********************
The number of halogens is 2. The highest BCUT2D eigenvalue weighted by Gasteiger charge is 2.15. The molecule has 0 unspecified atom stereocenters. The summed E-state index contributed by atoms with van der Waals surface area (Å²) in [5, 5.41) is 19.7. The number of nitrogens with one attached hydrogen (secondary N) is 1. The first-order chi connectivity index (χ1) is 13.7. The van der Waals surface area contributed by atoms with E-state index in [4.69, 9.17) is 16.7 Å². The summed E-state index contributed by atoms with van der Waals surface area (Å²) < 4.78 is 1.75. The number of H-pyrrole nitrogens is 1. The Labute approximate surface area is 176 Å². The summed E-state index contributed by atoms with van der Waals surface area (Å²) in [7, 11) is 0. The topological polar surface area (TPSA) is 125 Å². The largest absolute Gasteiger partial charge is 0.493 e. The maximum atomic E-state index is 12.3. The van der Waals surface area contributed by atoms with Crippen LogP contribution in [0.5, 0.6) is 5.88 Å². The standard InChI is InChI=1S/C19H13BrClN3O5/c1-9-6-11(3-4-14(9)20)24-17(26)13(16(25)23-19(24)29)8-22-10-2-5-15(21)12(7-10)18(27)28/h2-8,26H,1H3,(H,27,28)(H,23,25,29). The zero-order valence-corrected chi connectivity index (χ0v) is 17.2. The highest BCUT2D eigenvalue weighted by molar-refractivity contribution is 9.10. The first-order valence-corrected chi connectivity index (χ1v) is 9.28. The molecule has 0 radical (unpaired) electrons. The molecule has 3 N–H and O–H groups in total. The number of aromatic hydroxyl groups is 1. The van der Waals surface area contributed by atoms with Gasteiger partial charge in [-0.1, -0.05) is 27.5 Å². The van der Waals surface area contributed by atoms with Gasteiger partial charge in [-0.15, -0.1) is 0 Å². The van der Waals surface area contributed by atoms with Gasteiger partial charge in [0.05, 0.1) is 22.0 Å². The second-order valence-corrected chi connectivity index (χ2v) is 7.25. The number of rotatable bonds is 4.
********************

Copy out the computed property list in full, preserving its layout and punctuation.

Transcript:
The number of halogens is 2. The highest BCUT2D eigenvalue weighted by Gasteiger charge is 2.15. The molecule has 0 unspecified atom stereocenters. The summed E-state index contributed by atoms with van der Waals surface area (Å²) in [5, 5.41) is 19.7. The number of nitrogens with one attached hydrogen (secondary N) is 1. The first-order chi connectivity index (χ1) is 13.7. The van der Waals surface area contributed by atoms with E-state index in [4.69, 9.17) is 16.7 Å². The summed E-state index contributed by atoms with van der Waals surface area (Å²) < 4.78 is 1.75. The number of H-pyrrole nitrogens is 1. The Labute approximate surface area is 176 Å². The summed E-state index contributed by atoms with van der Waals surface area (Å²) in [7, 11) is 0. The topological polar surface area (TPSA) is 125 Å². The largest absolute Gasteiger partial charge is 0.493 e. The maximum atomic E-state index is 12.3. The van der Waals surface area contributed by atoms with Crippen LogP contribution in [0.5, 0.6) is 5.88 Å². The standard InChI is InChI=1S/C19H13BrClN3O5/c1-9-6-11(3-4-14(9)20)24-17(26)13(16(25)23-19(24)29)8-22-10-2-5-15(21)12(7-10)18(27)28/h2-8,26H,1H3,(H,27,28)(H,23,25,29). The zero-order valence-corrected chi connectivity index (χ0v) is 17.2. The highest BCUT2D eigenvalue weighted by molar-refractivity contribution is 9.10. The first-order valence-corrected chi connectivity index (χ1v) is 9.28. The molecule has 0 radical (unpaired) electrons. The molecule has 3 N–H and O–H groups in total. The number of aromatic hydroxyl groups is 1. The van der Waals surface area contributed by atoms with Gasteiger partial charge in [-0.1, -0.05) is 27.5 Å². The van der Waals surface area contributed by atoms with Gasteiger partial charge in [-0.15, -0.1) is 0 Å². The van der Waals surface area contributed by atoms with Gasteiger partial charge in [0.05, 0.1) is 22.0 Å². The second-order valence-corrected chi connectivity index (χ2v) is 7.25. The number of rotatable bonds is 4.